The day I turned sixteen I went to the DMV to take my written test to get a learner’s permit. My sister took me out for my first drive, and like my girls I started on back roads in the country, less traveled. I wove back and forth across the center line, unfamiliar with the touch of the steering wheel. That summer I took a Driver’s Ed class. The teacher, an amiable man who grunted more than he spoke, guided me through to my driving test. Once I had my license I’d drive whenever I could. If my mother ran out of milk, I’d offer to drive to the store to get more, taking the longer route, making a swing driving_aroundaround the extra blocks of our small town, looking for friends, or for that guy I wasn’t supposed to like – he was always in his car, it seemed. He’d pass and dip his head, a sultry greeting.

Driving meant I could go someplace alone, un-chaperoned, un-tethered. It was one step toward being my own person with my own life. In the summer, especially, I remember sliding into the car, the vinyl seats hot from the sun burning my thighs, bare because my cut-offs were way too short. I’d crank up the radio, singing along to Thin Lizzy’s Boys are Back in Town, cruise down the steep curvy hill from my house to the lake road, slowing to the speed limit on the stretch of road into town – speed trap, my father had warned me. I’d pick up my girlfriends, and then we’d simply drive around. In circles. Four or five girls in the car. We’d stop at a park for a while, sit on the picnic tables. Then drive some more. Stop at the pizza joint on the corner. Drive some more. Pass people we knew. Tell stories. Even in the safe circles that knotted us around the 10 blocks of our downtown, we were on our own. We were out. Without parents and older siblings. We were free.

Later, it was Short-pants’ turn to take the wheel. She is older, more practiced – De-facto started teaching her to drive last summer – but more cautious. She needs less explanation to start. Brake lights. The car starts. The car idles. She revs the engine, too hard, lurches forward. Stalls. Starts again. Idles. Try again, Short-pants. The car glides forward. No lurching this time, just a smooth departure down the lane. I hear her shift into 2nd, as she pulls out of sight. They’ll drive a kilometer or so and he’ll make her stop. Use reverse, bring the car around. Every day a bit more confidence. There are (mandatory in Europe) girl_with_glee driving classes ahead and tests to pass, but before you know it, she’ll be driving on her own, and driving away. And Buddy-roo won’t be far behind her.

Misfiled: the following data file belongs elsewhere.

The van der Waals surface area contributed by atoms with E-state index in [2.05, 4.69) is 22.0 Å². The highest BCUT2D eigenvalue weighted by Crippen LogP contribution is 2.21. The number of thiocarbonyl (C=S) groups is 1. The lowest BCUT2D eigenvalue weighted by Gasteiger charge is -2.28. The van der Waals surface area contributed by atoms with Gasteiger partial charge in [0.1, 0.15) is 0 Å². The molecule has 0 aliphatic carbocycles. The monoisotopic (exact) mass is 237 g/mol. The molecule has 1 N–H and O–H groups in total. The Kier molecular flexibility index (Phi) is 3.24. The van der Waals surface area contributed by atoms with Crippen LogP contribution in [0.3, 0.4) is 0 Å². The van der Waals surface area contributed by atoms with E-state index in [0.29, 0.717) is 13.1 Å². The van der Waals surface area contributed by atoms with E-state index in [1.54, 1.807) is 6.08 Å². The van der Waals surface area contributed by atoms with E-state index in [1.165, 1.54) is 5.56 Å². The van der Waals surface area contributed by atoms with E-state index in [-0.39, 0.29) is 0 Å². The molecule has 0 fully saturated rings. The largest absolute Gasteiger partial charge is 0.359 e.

And me, well, I’ll stand at the side of the road and wave. I will miss them both. But I’ll wish for them the freedom to stretch beyond the borders of our family, to carve out, for themselves, the next steps of their lives. I’ll wish for them all the freedom they need. And then, maybe, I’ll get mine, too.


5 Responses to “Driving Lessons”

  • Catriona Says:

    Hey there
    How lovely to get a Maternal Dementia post into my mailbox. They are few and far between these days.
    And this post does strike a cord. We too are down at the country house and I too took Evie out on a lesson this morning!
    I hope all is good with all of you and that you are having a lovely summer. I look forward to catching up whenever we next can.
    XXCatriona

  • Viviane Says:

    So glad to see you reappearing in my reading list ! Your writing is always smooth and deep, I hope to see it more often.

  • Andy Parker Says:

    I just moved through three weeks of empty nesting. In many ways it was nice for the reasons you note.

    What remains strange for me is coming to terms with the way you know less and less about what is happening in your child’s life. This marvelous NPR essay from a few years ago comes to mind: The sad beautiful fact that we’re all going to miss almost everything (https://www.npr.org/series/pop-culture-happy-hour/2011/04/21/135508305/the-sad-beautiful-fact-that-were-all-going-to-miss-almost-everything). Missing everything has already started. My daughter returned from three weeks on holiday with her mom, then camp, and visiting friends. Great experiences. Once she returned she was out the door catching up with more friends, and living her life. There isn’t enough time for all the stories. Not the way there was. Which leads to another thing that’s strange.

    It’s okay that there isn’t enough time that. As much as it was a staple of my day, small moments where one of them asks you to listen as they puzzle through something they’re experiencing. Or when I can laugh–as I did today–as my daughter told a story. I wasn’t being patronizing. Something she said triggered a memory of mine. I laughed out loud. She was furious. We managed to work through those bumps and hang in there long enough for her to realize that I wasn’t laughing at her, and that what I’d thought of was humorous. And for me to get a sense of how I came across in that moment, to her. Wonderful stuff.

    We move from active coaching to being guides on the side of the road, waving. We’re going to miss almost everything. It all goes by very fast. Didn’t you just meet De-facto in the breezeway at CPSI? Best we slow things down, and savor these days, as we can. Whether we’re at the country house, or not. To walk, and only walk.

  • Betsy Says:

    Gorgeous as always. I can see them growing into the young women you two have helped shape. What a journey.

  • Junerose Conlin Says:

    Once again “Incredible “!